Hunter Tremblay earned a trophy in Thunder Bay, just not the one he’d hoped to win this season.
The University of New Brunswick forward would much rather be playing for a national university hockey championship this weekend, but instead had to settle for the Joseph A. Sullivan Trophy, an honour given to Canadian Interuniversity Sport’s most valuable player.
Tremblay, 24, on Wednesday called it a bittersweet triumph.
“I think coach said it best,” the Timmins, Ont. native said. “It’s a regular season award. Obviously our season didn’t go as planned. But ... I know how hard I worked all year and it’s nice to be recognized for it.”
It was the second time in three years a UNB player won the prestigious trophy; Rob Hennigar, who has since turned pro, captured it in 2008. Saint Mary’s Marc Rancourt won it last year. Tremblay was nominated alongside Alberta’s Chad Klassen and McGill sniper Francis Verreault-Paul.
Tremblay was quick to praise his teammates, without whom the award wouldn’t have been possible he said, centring out linemates John Scott Dickson and rookie Chris Culligan, who he helped initiate into the UNB way.
“Since the day I got to UNB I’ve had tremendous teammates,” said Tremblay, a one-time teammate of Lakehead’s Dan Speer with the Ontario Hockey League’s Barrie Colts. “I can’t say enough about them.”
Tremblay tied for the CIS lead with 25 goals, and topped all players with 57 points, the third time in three seasons with the Varsity Reds that he’s topped the 50-point mark. UNB went 27-1 during the regular season and were heavy favourites to repeat as Canadian champions, only to run into a trap-heavy St. Francis Xavier squad, who upset the Varsity Reds in three straight in the Atlantic University Sport semifinal.
The bitterness of the loss, combined with the fact the Fredericton, N.B.-based school is hosting the University Cup in 2011 and 2012 and his desire to complete his education means the heavily scouted Tremblay will likely be back in a UNB uniform come the fall.
“My goal coming out of junior was to get my degree and keep up my hockey and keep improving. And I’ve been able to do that. Hopefully I’ll finish up my degree and go play pro somewhere.”
Tremblay wasn’t the only UNB representative handed some hardware at Wednesday night’s CIS hockey awards banquet, held at Fort William Historical Park.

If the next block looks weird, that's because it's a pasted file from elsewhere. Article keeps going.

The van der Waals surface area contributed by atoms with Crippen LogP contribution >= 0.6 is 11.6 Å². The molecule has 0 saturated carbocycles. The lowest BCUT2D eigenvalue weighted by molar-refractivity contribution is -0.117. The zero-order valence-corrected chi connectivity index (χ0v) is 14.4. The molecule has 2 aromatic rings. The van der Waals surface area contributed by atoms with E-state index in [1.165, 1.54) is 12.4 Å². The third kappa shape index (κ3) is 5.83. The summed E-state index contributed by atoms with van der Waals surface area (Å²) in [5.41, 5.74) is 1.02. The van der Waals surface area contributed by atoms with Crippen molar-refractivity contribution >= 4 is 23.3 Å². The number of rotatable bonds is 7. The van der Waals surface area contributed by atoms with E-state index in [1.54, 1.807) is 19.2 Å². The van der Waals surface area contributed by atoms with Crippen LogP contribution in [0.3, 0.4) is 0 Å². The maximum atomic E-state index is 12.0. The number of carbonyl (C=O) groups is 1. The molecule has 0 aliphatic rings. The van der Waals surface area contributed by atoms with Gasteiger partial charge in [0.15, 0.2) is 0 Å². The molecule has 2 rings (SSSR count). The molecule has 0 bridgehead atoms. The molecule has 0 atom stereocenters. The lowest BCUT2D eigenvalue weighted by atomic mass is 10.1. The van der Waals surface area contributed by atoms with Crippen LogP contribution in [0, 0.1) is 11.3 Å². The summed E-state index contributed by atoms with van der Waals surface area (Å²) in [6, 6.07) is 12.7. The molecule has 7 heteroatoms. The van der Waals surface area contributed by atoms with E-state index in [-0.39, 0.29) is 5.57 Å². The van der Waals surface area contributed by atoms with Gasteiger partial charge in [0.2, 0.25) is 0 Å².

His coach, Gardiner MacDougall, took home the Father George Kehoe Memorial Award as coach of the year, beating out Waterloo’s Brian Bourque and Manitoba’s Mike Sirant.
MacDougall, whose team topped the national rankings for 15 weeks, joked he did Sirant a favour, as the past few winners did not fare well at the University Cup.
“We lost early,” MacDougall said.
“From a team perspective, we had a really, really excellent year. We had a great group of guys, but unfortunately the last six days wasn’t what we set out to do. That being said, that’s hockey.”
McGill’s March-Andre Dorion captured defenceman of the year honours, while Manitoba’s Steve Christie earned the goaltender of the year award. Both trophies were in their inaugural year. Prince Edward Island’s Jared Gomes was named the CIS rookie of the year, after notching 33 points to pace the Panthers to a fourth place finish in the AUS.
UQTR's Francis Guerette-Charland took the R.W. Pugh Award as the nation’s most sportsmanlike player, while Alberta’s Tyler Metcalfe was given the Randy Gregg Award as the most outstanding student athlete.
Christie, Dorion, Klassen, Tremblay, Verreault-Paul and Saint Mary’s rearguard Andrew Hotham were named first team all-Canadians.
A proud Nova Scotian who has called Thunder Bay home since 2002, Leith is Dougall Media's director of news, but still likes to tell your stories too. Wants his Expos back and to see Neil Young at least one more time. Twitter: @LeithDunick
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